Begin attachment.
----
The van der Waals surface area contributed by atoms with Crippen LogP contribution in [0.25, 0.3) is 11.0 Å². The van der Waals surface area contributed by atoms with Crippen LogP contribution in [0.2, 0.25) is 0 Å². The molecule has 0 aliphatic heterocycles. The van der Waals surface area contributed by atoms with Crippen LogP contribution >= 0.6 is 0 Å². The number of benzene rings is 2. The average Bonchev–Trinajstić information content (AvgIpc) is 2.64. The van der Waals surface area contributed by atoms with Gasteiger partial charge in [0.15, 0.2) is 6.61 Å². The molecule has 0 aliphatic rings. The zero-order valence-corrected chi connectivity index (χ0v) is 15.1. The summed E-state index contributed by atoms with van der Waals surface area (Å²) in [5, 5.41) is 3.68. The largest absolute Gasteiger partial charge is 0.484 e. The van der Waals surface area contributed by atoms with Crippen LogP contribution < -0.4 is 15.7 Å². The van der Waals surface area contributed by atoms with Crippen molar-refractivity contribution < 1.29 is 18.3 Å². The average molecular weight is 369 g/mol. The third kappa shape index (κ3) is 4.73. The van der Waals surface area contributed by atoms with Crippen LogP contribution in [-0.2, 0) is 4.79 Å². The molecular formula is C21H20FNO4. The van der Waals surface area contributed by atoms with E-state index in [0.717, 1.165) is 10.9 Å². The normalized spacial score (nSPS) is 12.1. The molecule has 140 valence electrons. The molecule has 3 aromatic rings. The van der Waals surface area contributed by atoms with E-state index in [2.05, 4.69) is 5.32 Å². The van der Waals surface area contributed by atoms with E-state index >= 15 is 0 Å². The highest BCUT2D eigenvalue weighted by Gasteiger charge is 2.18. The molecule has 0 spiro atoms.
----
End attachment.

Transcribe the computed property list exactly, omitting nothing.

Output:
The van der Waals surface area contributed by atoms with Crippen LogP contribution in [0.25, 0.3) is 11.0 Å². The van der Waals surface area contributed by atoms with Crippen LogP contribution in [0.2, 0.25) is 0 Å². The molecule has 0 aliphatic heterocycles. The van der Waals surface area contributed by atoms with Crippen LogP contribution >= 0.6 is 0 Å². The number of benzene rings is 2. The average Bonchev–Trinajstić information content (AvgIpc) is 2.64. The van der Waals surface area contributed by atoms with Gasteiger partial charge in [0.15, 0.2) is 6.61 Å². The molecule has 0 aliphatic rings. The zero-order valence-corrected chi connectivity index (χ0v) is 15.1. The summed E-state index contributed by atoms with van der Waals surface area (Å²) in [5, 5.41) is 3.68. The largest absolute Gasteiger partial charge is 0.484 e. The van der Waals surface area contributed by atoms with Crippen LogP contribution < -0.4 is 15.7 Å². The van der Waals surface area contributed by atoms with Crippen molar-refractivity contribution < 1.29 is 18.3 Å². The average molecular weight is 369 g/mol. The third kappa shape index (κ3) is 4.73. The van der Waals surface area contributed by atoms with Crippen LogP contribution in [-0.2, 0) is 4.79 Å². The molecular formula is C21H20FNO4. The van der Waals surface area contributed by atoms with E-state index in [0.717, 1.165) is 10.9 Å². The normalized spacial score (nSPS) is 12.1. The molecule has 140 valence electrons. The molecule has 3 aromatic rings. The van der Waals surface area contributed by atoms with E-state index in [2.05, 4.69) is 5.32 Å². The van der Waals surface area contributed by atoms with E-state index >= 15 is 0 Å². The highest BCUT2D eigenvalue weighted by Gasteiger charge is 2.18. The molecule has 0 spiro atoms.